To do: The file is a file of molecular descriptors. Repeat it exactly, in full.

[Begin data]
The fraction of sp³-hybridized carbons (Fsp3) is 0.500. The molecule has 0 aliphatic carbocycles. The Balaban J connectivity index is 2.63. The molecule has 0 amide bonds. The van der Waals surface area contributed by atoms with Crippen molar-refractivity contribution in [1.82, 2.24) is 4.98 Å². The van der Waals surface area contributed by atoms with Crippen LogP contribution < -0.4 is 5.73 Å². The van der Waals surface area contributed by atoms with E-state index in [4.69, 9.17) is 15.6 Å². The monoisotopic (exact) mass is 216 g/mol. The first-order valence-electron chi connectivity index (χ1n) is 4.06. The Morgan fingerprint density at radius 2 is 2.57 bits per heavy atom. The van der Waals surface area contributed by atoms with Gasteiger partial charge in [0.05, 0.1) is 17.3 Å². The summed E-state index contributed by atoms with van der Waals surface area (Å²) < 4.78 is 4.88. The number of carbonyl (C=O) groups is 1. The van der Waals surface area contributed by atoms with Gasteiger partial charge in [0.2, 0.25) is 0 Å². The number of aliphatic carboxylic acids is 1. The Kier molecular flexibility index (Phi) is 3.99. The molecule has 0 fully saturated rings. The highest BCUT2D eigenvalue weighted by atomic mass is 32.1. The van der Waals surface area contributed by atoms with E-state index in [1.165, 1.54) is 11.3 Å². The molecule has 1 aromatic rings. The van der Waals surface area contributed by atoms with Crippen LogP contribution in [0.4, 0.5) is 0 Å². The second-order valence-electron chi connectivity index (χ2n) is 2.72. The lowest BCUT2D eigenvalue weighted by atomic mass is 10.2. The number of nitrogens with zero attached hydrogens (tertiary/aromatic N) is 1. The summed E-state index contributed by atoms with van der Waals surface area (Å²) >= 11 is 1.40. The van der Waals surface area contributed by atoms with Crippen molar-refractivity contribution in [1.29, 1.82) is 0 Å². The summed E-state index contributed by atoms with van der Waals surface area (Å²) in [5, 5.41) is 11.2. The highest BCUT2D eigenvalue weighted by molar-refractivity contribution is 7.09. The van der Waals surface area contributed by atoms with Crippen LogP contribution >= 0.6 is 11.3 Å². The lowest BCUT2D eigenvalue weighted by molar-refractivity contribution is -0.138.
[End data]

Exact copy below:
The fraction of sp³-hybridized carbons (Fsp3) is 0.500. The molecule has 0 aliphatic carbocycles. The Balaban J connectivity index is 2.63. The molecule has 0 amide bonds. The van der Waals surface area contributed by atoms with Crippen molar-refractivity contribution in [1.82, 2.24) is 4.98 Å². The van der Waals surface area contributed by atoms with Crippen LogP contribution < -0.4 is 5.73 Å². The van der Waals surface area contributed by atoms with E-state index in [4.69, 9.17) is 15.6 Å². The monoisotopic (exact) mass is 216 g/mol. The first-order valence-electron chi connectivity index (χ1n) is 4.06. The Morgan fingerprint density at radius 2 is 2.57 bits per heavy atom. The van der Waals surface area contributed by atoms with Gasteiger partial charge in [0.05, 0.1) is 17.3 Å². The summed E-state index contributed by atoms with van der Waals surface area (Å²) < 4.78 is 4.88. The number of carbonyl (C=O) groups is 1. The van der Waals surface area contributed by atoms with Gasteiger partial charge in [0.2, 0.25) is 0 Å². The number of aliphatic carboxylic acids is 1. The Kier molecular flexibility index (Phi) is 3.99. The molecule has 0 fully saturated rings. The highest BCUT2D eigenvalue weighted by atomic mass is 32.1. The van der Waals surface area contributed by atoms with E-state index in [1.165, 1.54) is 11.3 Å². The molecule has 1 aromatic rings. The van der Waals surface area contributed by atoms with Crippen LogP contribution in [0.4, 0.5) is 0 Å². The second-order valence-electron chi connectivity index (χ2n) is 2.72. The lowest BCUT2D eigenvalue weighted by atomic mass is 10.2. The number of nitrogens with zero attached hydrogens (tertiary/aromatic N) is 1. The summed E-state index contributed by atoms with van der Waals surface area (Å²) >= 11 is 1.40. The van der Waals surface area contributed by atoms with Crippen molar-refractivity contribution in [1.29, 1.82) is 0 Å². The summed E-state index contributed by atoms with van der Waals surface area (Å²) in [5, 5.41) is 11.2. The highest BCUT2D eigenvalue weighted by molar-refractivity contribution is 7.09. The van der Waals surface area contributed by atoms with Crippen LogP contribution >= 0.6 is 11.3 Å². The lowest BCUT2D eigenvalue weighted by molar-refractivity contribution is -0.138.